2. Also from The Atlantic: “The Health Benefits of Trees”
I’m teaching another class at Trade School Geneva tonight, this time on canning jam. We’re going to make Honey-Sweetened Peach Vanilla Jam, which was my second choice after my plans for Cherry Preserves with Honey and Rosemary fell through — I had to nix that after I went to the store and found that we are officially past cherry season. Perhaps it’s for the best. I think if I put the students to work pitting 3 kilos of cherries I would have a mutiny on my hands. Peeling peaches is less risky for group leaders.
I found those two recipes in a search for jam made with a sweetener other than sugar, because I haven’t yet found a locally produced sugar and every time I’ve made jam with the mass market kind coming from who knows where a little part of me cries, “This is not right!” Pouring imported sugar over local apricots, something does not sit well with me there. (Granted there’s vanilla bean in the peach jam recipe, but I already had some in the pantry that I wasn’t using. And it’s organic and fair trade. That solves all ethical dilemmas, right?)
I haven’t yet gotten past the sugar thing in my jam making, but I will for tonight’s class. Convention might dictate that I should use a recipe I’ve made many times before and have mastered, but where’s the fun in that? Plus one of the beautiful things about TSG is that the teachers are not expected to be experts so I’m taking advantage of the environment to try something new.
In preparation for the class I’m also learning a lot of things I never knew before, reading up on all sorts of Science so I can explain with a modicum of authority why we do what we do when we can jam. It’s Botulism Appreciation Day here and tonight I’ll be sharing the knowledge.
Art is one of the better ways to show this cultural diversity that at the same time is intimately related to the natural world, which for us now means also the production and designing of “bio-artifacts”. Corn is a bio-artifact. But we have to learn to see degrees, nuances and be more specific in the kind of analysis that we make when we draw a border between the natural and the artificial.
It can be said that there is no problem with transgenic food, but there is no consensus in the scientific community about this. And this should be enough to have more precaution. But I insist, what is at stake is not only the way in which we produce food and what for, but also how we dwell in this world, and what cultural diversity are we willing to preserve and respect.
One sunny morning last autumn I went to the farmers’ market for pumpkins, eggs, and whatever vegetables were still available at this, the final market of the season. One of the more prominent booths, Magic Garden, featured friendly elderly ladies offering produce, dried herbs, and a dozen different types of relishes and sauces in home-canning jars.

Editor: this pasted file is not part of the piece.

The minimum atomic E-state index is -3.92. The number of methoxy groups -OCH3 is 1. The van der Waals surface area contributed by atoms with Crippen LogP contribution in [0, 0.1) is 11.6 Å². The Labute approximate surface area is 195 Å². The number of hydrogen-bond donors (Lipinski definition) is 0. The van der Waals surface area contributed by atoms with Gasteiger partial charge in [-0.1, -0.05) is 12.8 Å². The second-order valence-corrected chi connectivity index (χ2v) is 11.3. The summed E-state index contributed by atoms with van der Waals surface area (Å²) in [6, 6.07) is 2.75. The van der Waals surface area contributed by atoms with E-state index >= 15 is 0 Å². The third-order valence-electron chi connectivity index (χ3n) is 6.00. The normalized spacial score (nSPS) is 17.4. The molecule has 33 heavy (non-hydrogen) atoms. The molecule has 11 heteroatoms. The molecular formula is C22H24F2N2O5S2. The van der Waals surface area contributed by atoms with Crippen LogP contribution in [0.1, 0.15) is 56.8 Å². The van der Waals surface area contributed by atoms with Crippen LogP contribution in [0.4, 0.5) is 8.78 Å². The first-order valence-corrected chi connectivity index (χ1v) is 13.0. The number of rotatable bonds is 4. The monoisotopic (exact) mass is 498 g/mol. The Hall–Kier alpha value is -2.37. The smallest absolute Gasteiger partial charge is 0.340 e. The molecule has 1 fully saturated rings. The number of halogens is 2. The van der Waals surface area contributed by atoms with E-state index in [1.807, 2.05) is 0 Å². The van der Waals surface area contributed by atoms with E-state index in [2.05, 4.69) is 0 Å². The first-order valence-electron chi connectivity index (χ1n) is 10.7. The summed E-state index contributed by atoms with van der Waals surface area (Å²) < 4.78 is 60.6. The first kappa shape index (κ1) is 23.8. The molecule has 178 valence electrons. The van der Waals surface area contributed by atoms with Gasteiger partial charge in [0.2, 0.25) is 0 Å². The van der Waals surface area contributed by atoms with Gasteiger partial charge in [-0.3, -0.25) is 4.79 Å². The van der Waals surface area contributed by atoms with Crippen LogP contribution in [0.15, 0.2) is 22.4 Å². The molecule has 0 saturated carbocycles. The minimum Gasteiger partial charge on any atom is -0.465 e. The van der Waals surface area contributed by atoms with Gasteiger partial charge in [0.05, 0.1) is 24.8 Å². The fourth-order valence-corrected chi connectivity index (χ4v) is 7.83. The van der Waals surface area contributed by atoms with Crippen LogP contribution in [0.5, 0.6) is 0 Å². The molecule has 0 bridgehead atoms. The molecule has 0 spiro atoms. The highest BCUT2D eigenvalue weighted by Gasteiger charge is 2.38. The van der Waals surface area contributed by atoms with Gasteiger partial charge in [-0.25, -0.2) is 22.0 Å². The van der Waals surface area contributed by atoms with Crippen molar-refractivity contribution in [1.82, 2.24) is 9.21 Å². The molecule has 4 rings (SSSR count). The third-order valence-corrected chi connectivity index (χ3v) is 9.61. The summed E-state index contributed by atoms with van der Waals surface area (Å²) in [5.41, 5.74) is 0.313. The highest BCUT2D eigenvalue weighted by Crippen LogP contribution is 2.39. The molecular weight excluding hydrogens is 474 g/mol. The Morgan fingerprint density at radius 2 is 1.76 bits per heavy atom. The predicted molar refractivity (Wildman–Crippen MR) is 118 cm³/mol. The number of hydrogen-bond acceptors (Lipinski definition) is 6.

“We can do this now,” one of them said brightly while passing her arm above the display, “thanks to that new law.”
The law to which the vendor referred was Oregon HB 2336, signed in 2011 and implemented in January 2012, which allows farmers to process their own produce in a limited number of ways, and then sell directly to consumers in a farmers’ market setting. Previously, the canning would have been required to occur in a licensed commercial kitchen.
- How to plant a tree, Milkwood style
- 10 shocking photos that will change how you see consumption and waste
- Down to Earth: Small Farm Issues in a Big Farm World (documentary — via Shawndra Miller)
- What if everything you knew about grains was wrong? (via Root Simple)
- a blade of grass: socially engaged art
and I discovered this publishing house today (like I need any more books): Permanent Publications
** PLANT UPDATE **
When I was three years old we went to go visit my mom’s uncle Mark and aunt Mary on their farm in Kentucky. My only memory of the trip was coming upon a litter of newborn kittens in the barn, but I’m told that I also “helped” Mark plant pumpkins, and for the rest of the week-long visit kept pestering him as to when they would be ready to pick. I kind of feel like that still. (PS The punchline of the farm story is that come October we received a gigantic package in the mail — my dad had to go out to the mail truck to help the postman carry it inside. It was addressed to me, and we opened it up to find a hundred-pound pumpkin inside. There’s Uncle Mark for you.)
Luckily, with adulthood comes patience (sometimes). The germination corner of the dining room table has been steadily turning green, and some of its contents will be ready for planting in about a month.
Eggplant (finally — I’d all but given up hope because the seeds were pretty old):
And in the other room, my intrepid little avocado tree: